My name is Stacy Nimmo. For most of my career, l’ve been a video director. With video, it’s essential to capture nonverbal communication – it keeps us mentally and emotionally engaged in the story.
With the camera above the screen, however, there’s a disconnect for most visual communication cues. When you think you’re making eye contact, it appears you’re looking down. If you look into the camera, you seem to be making eye contact, but really your not seeing them at all. This makes the whole call feel unnatural. As your eyes roam from camera to person, it’s hard to focus, and you end up looking nervous
The iContact Camera basically tries to help you maintain eye contact with your camera. This is nothing innovative and there are several solutions to this in the market already.
The creator admits as much:
I researched the options that were on the market and realized that they didn’t suit me. Trying to solve the problem of lost
eye contact, they create a new inconvenience:
• bulky design
• complicated mounts
• sloppy manufacturing
In fact, we have seen a similar product on Kickstarter before called Center Cam.
While we haven’t used Center Cam before, the reviews and feedback from users seem good. It uses a simple clamp. I’m not sure if that’s what Stacy considers a bulky design and complicated mount.
Is it worth it?
The iContact Camera sells for USD 109 during Kickstarter and will retail at USD 125.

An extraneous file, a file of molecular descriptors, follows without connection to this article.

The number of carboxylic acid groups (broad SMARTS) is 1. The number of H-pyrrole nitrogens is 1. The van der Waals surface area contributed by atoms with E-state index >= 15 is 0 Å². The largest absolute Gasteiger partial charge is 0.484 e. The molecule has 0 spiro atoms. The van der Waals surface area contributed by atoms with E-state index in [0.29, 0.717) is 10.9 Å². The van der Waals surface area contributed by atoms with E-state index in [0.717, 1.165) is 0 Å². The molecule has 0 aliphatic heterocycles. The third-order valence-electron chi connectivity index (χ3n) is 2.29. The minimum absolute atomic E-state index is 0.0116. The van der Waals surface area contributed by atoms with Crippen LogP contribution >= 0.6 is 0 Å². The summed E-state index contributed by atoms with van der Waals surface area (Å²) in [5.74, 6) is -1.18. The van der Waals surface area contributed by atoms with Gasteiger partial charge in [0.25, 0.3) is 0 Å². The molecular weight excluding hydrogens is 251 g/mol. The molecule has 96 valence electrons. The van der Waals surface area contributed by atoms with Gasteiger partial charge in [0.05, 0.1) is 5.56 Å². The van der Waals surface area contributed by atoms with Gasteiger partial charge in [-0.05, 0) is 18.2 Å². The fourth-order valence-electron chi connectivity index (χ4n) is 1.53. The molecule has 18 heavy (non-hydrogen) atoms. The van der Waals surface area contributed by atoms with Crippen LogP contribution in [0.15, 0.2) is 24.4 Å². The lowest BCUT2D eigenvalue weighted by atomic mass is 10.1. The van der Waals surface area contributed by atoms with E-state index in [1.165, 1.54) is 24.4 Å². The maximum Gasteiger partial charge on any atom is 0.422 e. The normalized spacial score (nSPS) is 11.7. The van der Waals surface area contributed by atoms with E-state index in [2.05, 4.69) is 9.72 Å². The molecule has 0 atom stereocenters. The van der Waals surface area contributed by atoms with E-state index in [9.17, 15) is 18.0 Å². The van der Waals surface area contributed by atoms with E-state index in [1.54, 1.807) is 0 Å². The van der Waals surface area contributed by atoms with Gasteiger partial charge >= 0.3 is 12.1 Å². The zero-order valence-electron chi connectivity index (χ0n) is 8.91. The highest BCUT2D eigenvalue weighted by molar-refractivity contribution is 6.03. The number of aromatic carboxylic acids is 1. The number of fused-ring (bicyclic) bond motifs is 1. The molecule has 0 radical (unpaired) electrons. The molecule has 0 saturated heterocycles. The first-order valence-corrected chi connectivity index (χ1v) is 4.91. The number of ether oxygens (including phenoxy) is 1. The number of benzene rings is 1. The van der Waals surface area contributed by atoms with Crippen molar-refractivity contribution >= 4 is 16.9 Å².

Meanwhile, Center Cam retails for USD 120 on Amazon. There are many other similar products on Amazon that are cheaper. This Pipishell webcam retails for USD 22 on Amazon.
What are the alternatives?
Besides hardware products like Center Cam and iContact Camera to let you maintain eye contact with the camera, there are software solutions.
Apple added the FaceTime Attention Correction in 2019.
In 2020, Microsoft uses AI to adjust where your eye is looking and apply it automatically to any app using the Surface Pro X’s camera.
There are other solutions like FaceStream AICONTACT and NUIA Full Focus from 4tiitoo.
Sure, some people might find that using AI to fake the eye contact via software looks a bit unnatural. We have tried it and, to be honest, it is not that noticeable in actual use.
Is it a scam?
The campaign is pretty transparent with the creator behind the project. You can also see Stacy posting about the campaign on his LinkedIn.
However, we see nothing about the team behind this, although collaborators like Alex Demin and Muhammad Haris are involved in replying to comments.
The photos show what looks like a Chinese factory with the product packaging ready with the manual. However, the photos don’t show the iContact Camera produced and assembled for packaging.
In fact, we’ve only seen 3D prints of the product and renders on the campaign page. Us being critical furballs, we will remain skeptical until we see the actual iContact Camera.
This is a potential red flag, especially when their timeline states that production starts on October 28. They should post an update with photos of the mass production units by now. Even if the factory is in China, I’m sure they can get their suppliers to take photos to share in an update.
Should production be delayed, the creator should post an update to let backers know.
The campaign looks legitimate enough, but our gut is somewhat queasy. We won’t rule out the possibility that it is a scam, but we sure hope it is a legit product, for the sake of the nearly one thousand backers on Kickstarter.
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